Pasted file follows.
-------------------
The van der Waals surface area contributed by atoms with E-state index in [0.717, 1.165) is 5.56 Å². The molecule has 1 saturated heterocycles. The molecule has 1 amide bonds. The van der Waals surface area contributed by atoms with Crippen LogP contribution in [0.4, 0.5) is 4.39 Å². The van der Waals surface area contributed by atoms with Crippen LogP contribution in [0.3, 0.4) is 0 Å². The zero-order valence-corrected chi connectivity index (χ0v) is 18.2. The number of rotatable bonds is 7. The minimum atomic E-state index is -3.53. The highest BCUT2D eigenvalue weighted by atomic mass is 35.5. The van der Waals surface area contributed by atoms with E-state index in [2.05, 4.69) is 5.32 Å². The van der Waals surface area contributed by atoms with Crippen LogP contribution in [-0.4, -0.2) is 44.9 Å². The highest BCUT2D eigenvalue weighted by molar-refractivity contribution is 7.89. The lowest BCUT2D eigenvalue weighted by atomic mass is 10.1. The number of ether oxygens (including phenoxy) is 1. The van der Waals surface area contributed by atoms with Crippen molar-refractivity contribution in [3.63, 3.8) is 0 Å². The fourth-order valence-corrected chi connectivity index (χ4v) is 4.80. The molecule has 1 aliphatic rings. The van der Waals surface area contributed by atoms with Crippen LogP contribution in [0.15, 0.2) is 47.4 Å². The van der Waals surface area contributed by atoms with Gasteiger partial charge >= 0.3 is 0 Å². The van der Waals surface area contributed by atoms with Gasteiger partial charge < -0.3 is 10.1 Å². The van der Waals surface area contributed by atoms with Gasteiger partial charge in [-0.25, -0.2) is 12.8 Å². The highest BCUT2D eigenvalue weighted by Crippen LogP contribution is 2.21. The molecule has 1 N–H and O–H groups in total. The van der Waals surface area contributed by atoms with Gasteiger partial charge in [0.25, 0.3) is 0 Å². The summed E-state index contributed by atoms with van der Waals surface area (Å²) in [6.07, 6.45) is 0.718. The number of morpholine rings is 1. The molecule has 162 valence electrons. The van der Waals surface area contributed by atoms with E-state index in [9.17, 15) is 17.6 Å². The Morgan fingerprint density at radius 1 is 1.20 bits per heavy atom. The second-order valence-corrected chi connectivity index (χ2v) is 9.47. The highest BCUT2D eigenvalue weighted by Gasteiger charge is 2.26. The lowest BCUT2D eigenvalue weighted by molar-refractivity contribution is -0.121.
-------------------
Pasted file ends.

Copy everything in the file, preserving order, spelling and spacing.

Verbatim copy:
The van der Waals surface area contributed by atoms with E-state index in [0.717, 1.165) is 5.56 Å². The molecule has 1 saturated heterocycles. The molecule has 1 amide bonds. The van der Waals surface area contributed by atoms with Crippen LogP contribution in [0.4, 0.5) is 4.39 Å². The van der Waals surface area contributed by atoms with Crippen LogP contribution in [0.3, 0.4) is 0 Å². The zero-order valence-corrected chi connectivity index (χ0v) is 18.2. The number of rotatable bonds is 7. The minimum atomic E-state index is -3.53. The highest BCUT2D eigenvalue weighted by atomic mass is 35.5. The van der Waals surface area contributed by atoms with E-state index in [2.05, 4.69) is 5.32 Å². The van der Waals surface area contributed by atoms with Crippen LogP contribution in [-0.4, -0.2) is 44.9 Å². The highest BCUT2D eigenvalue weighted by molar-refractivity contribution is 7.89. The lowest BCUT2D eigenvalue weighted by atomic mass is 10.1. The number of ether oxygens (including phenoxy) is 1. The van der Waals surface area contributed by atoms with Crippen molar-refractivity contribution in [3.63, 3.8) is 0 Å². The fourth-order valence-corrected chi connectivity index (χ4v) is 4.80. The molecule has 1 aliphatic rings. The van der Waals surface area contributed by atoms with Crippen LogP contribution in [0.15, 0.2) is 47.4 Å². The van der Waals surface area contributed by atoms with Gasteiger partial charge >= 0.3 is 0 Å². The van der Waals surface area contributed by atoms with Gasteiger partial charge < -0.3 is 10.1 Å². The van der Waals surface area contributed by atoms with Gasteiger partial charge in [-0.25, -0.2) is 12.8 Å². The highest BCUT2D eigenvalue weighted by Crippen LogP contribution is 2.21. The molecule has 1 N–H and O–H groups in total. The van der Waals surface area contributed by atoms with Gasteiger partial charge in [0.25, 0.3) is 0 Å². The summed E-state index contributed by atoms with van der Waals surface area (Å²) in [6.07, 6.45) is 0.718. The number of morpholine rings is 1. The molecule has 162 valence electrons. The van der Waals surface area contributed by atoms with E-state index in [9.17, 15) is 17.6 Å². The Morgan fingerprint density at radius 1 is 1.20 bits per heavy atom. The second-order valence-corrected chi connectivity index (χ2v) is 9.47. The highest BCUT2D eigenvalue weighted by Gasteiger charge is 2.26. The lowest BCUT2D eigenvalue weighted by molar-refractivity contribution is -0.121.